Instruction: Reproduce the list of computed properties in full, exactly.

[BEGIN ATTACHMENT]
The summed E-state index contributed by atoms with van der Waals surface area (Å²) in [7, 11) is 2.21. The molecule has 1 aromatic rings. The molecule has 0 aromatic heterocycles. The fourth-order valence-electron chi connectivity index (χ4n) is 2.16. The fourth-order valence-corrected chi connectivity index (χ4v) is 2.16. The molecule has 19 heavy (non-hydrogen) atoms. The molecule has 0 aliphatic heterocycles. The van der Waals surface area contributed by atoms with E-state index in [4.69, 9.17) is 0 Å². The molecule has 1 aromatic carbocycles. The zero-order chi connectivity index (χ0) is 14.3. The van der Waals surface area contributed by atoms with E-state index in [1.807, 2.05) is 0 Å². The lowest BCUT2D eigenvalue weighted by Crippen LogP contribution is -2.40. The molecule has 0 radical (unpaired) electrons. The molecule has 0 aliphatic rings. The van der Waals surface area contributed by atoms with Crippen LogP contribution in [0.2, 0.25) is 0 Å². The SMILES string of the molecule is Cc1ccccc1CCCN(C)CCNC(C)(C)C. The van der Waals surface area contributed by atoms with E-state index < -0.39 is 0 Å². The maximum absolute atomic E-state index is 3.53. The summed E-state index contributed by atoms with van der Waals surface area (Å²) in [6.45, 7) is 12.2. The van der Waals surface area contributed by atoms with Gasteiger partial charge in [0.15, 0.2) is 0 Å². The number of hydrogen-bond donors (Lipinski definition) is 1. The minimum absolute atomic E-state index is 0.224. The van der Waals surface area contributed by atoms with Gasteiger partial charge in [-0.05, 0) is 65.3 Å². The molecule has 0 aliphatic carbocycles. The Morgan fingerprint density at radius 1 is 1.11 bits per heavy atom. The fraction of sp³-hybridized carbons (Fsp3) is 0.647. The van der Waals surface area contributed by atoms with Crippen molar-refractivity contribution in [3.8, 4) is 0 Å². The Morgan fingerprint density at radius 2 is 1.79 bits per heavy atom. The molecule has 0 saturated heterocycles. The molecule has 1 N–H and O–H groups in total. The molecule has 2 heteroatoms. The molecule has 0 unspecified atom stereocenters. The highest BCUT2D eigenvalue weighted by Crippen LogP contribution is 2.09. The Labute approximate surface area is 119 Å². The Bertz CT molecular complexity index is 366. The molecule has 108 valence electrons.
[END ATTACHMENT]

The summed E-state index contributed by atoms with van der Waals surface area (Å²) in [7, 11) is 2.21. The molecule has 1 aromatic rings. The molecule has 0 aromatic heterocycles. The fourth-order valence-electron chi connectivity index (χ4n) is 2.16. The fourth-order valence-corrected chi connectivity index (χ4v) is 2.16. The molecule has 19 heavy (non-hydrogen) atoms. The molecule has 0 aliphatic heterocycles. The van der Waals surface area contributed by atoms with E-state index in [4.69, 9.17) is 0 Å². The molecule has 1 aromatic carbocycles. The zero-order chi connectivity index (χ0) is 14.3. The van der Waals surface area contributed by atoms with E-state index in [1.807, 2.05) is 0 Å². The lowest BCUT2D eigenvalue weighted by Crippen LogP contribution is -2.40. The molecule has 0 radical (unpaired) electrons. The molecule has 0 aliphatic rings. The van der Waals surface area contributed by atoms with Crippen LogP contribution in [0.2, 0.25) is 0 Å². The SMILES string of the molecule is Cc1ccccc1CCCN(C)CCNC(C)(C)C. The van der Waals surface area contributed by atoms with E-state index < -0.39 is 0 Å². The maximum absolute atomic E-state index is 3.53. The summed E-state index contributed by atoms with van der Waals surface area (Å²) in [6.45, 7) is 12.2. The van der Waals surface area contributed by atoms with Gasteiger partial charge in [0.15, 0.2) is 0 Å². The number of hydrogen-bond donors (Lipinski definition) is 1. The minimum absolute atomic E-state index is 0.224. The van der Waals surface area contributed by atoms with Gasteiger partial charge in [-0.05, 0) is 65.3 Å². The molecule has 0 aliphatic carbocycles. The Morgan fingerprint density at radius 1 is 1.11 bits per heavy atom. The fraction of sp³-hybridized carbons (Fsp3) is 0.647. The van der Waals surface area contributed by atoms with Crippen molar-refractivity contribution in [3.8, 4) is 0 Å². The Morgan fingerprint density at radius 2 is 1.79 bits per heavy atom. The molecule has 0 saturated heterocycles. The molecule has 1 N–H and O–H groups in total. The molecule has 2 heteroatoms. The molecule has 0 unspecified atom stereocenters. The highest BCUT2D eigenvalue weighted by Crippen LogP contribution is 2.09. The Labute approximate surface area is 119 Å². The Bertz CT molecular complexity index is 366. The molecule has 108 valence electrons.